3. Be around other people.

I know you can’t always choose your work situation, but if you have any control over it at all, I suggest you work on projects with other people, and physically be in the presence of other people. I think that is partly what was so helpful about working at the college. The isolation of writing is not conducive to pulling yourself out of a depression. Too many temptations to ruminate and obsess. When someone is talking to you, on the other hand, you really should be listening. Which means you are not rolling around a week-old thought in your mind. Even if it means working in a coffee shop, as opposed to your house, getting around other people is almost always helpful.


4. Have a venting buddy.

To clarify: Your cheerleaders are people outside your work who can “raw raw raw” make you feel better. A venting buddy, on the other hand, is someone within your work organization with whom you can be completely honest. This can be a dangerous step, so please proceed with caution. But I know from the very recent experience of working at a rigid consulting firm that I would have completely lost it if it weren’t for three women in whom I confided everything: That I absolutely hated it, that I was looking for a job, that I was bipolar, that I might go postal at any moment. One woman, especially, my “new hire buddy” was a humongous support, as I would text her that I needed to have a cry outside, and she would just put her arm over me as I bawled. If you can find one person you trust, you will feel as though you aren’t totally alone. And that will make you less depressed.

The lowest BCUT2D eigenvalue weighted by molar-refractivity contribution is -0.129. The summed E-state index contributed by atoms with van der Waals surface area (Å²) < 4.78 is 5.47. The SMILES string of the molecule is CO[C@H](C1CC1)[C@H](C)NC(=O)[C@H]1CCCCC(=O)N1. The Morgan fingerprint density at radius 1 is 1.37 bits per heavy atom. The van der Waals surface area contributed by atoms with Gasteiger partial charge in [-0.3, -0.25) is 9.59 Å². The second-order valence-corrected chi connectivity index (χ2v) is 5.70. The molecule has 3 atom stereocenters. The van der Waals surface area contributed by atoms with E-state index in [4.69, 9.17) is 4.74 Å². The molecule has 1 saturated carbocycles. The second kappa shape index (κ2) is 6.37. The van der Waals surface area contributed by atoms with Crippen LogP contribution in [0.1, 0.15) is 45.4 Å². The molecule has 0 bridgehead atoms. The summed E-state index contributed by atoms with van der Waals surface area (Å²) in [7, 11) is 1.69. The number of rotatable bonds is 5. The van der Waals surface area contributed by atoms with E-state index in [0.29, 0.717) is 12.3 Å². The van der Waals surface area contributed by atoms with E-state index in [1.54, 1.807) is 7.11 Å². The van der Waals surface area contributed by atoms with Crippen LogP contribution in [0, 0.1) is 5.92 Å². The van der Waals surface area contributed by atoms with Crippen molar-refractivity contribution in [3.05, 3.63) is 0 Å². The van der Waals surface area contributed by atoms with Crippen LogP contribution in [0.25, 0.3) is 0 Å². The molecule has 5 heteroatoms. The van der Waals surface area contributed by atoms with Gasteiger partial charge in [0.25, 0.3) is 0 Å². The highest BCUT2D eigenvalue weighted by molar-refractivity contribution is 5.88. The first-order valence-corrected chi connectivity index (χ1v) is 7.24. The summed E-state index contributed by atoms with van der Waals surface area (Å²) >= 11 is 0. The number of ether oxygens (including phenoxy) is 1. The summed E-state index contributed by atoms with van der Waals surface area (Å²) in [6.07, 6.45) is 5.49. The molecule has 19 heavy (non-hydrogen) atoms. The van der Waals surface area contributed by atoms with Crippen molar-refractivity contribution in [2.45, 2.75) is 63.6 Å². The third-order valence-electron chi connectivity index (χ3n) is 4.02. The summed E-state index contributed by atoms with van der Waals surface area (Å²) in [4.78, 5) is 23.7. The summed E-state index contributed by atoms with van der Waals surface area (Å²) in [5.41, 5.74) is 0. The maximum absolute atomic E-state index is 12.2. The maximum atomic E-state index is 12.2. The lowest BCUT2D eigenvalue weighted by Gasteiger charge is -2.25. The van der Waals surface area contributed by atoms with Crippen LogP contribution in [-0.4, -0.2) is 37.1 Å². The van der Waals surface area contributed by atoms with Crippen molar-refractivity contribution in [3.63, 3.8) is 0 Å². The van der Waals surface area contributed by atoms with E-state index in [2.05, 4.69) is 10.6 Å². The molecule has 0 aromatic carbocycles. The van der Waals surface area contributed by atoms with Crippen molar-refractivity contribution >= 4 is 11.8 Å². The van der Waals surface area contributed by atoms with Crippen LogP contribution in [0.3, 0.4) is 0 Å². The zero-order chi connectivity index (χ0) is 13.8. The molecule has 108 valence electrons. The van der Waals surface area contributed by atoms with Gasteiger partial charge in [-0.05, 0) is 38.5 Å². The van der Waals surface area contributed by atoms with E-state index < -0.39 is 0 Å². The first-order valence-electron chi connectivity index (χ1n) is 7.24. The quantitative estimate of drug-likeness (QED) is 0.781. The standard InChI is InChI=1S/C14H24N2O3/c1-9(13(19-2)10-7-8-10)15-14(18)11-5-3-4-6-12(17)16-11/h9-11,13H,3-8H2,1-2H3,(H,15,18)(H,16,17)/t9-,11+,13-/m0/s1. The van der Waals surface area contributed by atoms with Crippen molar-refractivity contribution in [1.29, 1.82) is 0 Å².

5. List your excuses.

Prior to working at this conservative consulting firm, I might have advised you to be perfectly honest with your co-workers and supervisor and divulge any depression or mood disorder. Yeah, well, I’m changing my mind on that. I thought I was doing the right thing by passing out copies of my book The Pocket Therapist: An Emotional Survival Kit to all my co-workers who I felt needed therapy, and setting up a blog where I could tie in research related to my job with my current bipolar status. Um. I got laid off. Not explicitly for that. But it really didn’t help my case.

So, for those people just entering a new job, I would seriously come up with a list of health issues you have, and use THOSE as your excuses. Don’t don’t don’t mention your depression or bipolar disorder. Everyone has funky stuff wrong with them. Geeze, I don’t know which to choose – my benign brain tumor, my aortic valve regurgitation, my Raynauld’s syndrome? In hindsight, if I were having a rough day at that firm knowing what I do today, I’d pick from the list and say I have a doctor’s appointment. I would not utter anything about a psychiatrist. I guess I just didn’t realize how backward corporate culture can be. Wow.


6. Don’t blow your nose.

This is another way of saying “fake it til you make it,” but since that phrase is overused, I thought I’d try another expression. In other words: The day that my boss told me that I had to shave off a layer of myself to fit into the firm – and that I shouldn’t breathe another word about my mental health history – I was trapped. I didn’t have a pass to exit the floor, let alone the building. I couldn’t even go to the bathroom. So I sat in the room next to her with three other co-workers and I cried my eyes out, but since I didn’t blow my nose and kept my head down no one even noticed. If you can avoid crying altogether, that’s preferred. But I am a crier, and so if you are trapped in a situation where you can’t cry outside or in a bathroom, there is a way to sit at your desk and cry without anyone noticing. And if you type, even to a blank sheet that is not going nowhere, that looks (and sounds) even better. Like you are productive! When, in essence, you’re having a serious meltdown.